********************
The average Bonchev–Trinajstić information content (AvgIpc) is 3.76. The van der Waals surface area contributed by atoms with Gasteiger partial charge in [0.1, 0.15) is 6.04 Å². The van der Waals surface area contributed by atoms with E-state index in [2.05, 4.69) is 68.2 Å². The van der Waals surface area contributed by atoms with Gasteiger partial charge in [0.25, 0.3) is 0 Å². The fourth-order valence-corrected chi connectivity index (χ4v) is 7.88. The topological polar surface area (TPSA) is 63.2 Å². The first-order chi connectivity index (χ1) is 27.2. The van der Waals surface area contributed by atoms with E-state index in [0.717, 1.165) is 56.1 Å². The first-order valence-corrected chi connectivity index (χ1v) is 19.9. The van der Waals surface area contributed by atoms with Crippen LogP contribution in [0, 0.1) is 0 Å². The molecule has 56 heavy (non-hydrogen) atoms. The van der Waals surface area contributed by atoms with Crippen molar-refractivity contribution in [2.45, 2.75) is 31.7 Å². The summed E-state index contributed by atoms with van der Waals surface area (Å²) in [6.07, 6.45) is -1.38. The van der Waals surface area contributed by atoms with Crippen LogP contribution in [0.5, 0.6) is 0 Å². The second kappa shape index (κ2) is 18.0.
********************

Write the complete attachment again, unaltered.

The average Bonchev–Trinajstić information content (AvgIpc) is 3.76. The van der Waals surface area contributed by atoms with Gasteiger partial charge in [0.1, 0.15) is 6.04 Å². The van der Waals surface area contributed by atoms with E-state index in [2.05, 4.69) is 68.2 Å². The van der Waals surface area contributed by atoms with Gasteiger partial charge in [0.25, 0.3) is 0 Å². The fourth-order valence-corrected chi connectivity index (χ4v) is 7.88. The topological polar surface area (TPSA) is 63.2 Å². The first-order chi connectivity index (χ1) is 27.2. The van der Waals surface area contributed by atoms with E-state index in [0.717, 1.165) is 56.1 Å². The first-order valence-corrected chi connectivity index (χ1v) is 19.9. The van der Waals surface area contributed by atoms with Crippen LogP contribution in [0, 0.1) is 0 Å². The molecule has 56 heavy (non-hydrogen) atoms. The van der Waals surface area contributed by atoms with Crippen molar-refractivity contribution in [2.45, 2.75) is 31.7 Å². The summed E-state index contributed by atoms with van der Waals surface area (Å²) in [6.07, 6.45) is -1.38. The van der Waals surface area contributed by atoms with Crippen LogP contribution in [0.5, 0.6) is 0 Å². The second kappa shape index (κ2) is 18.0.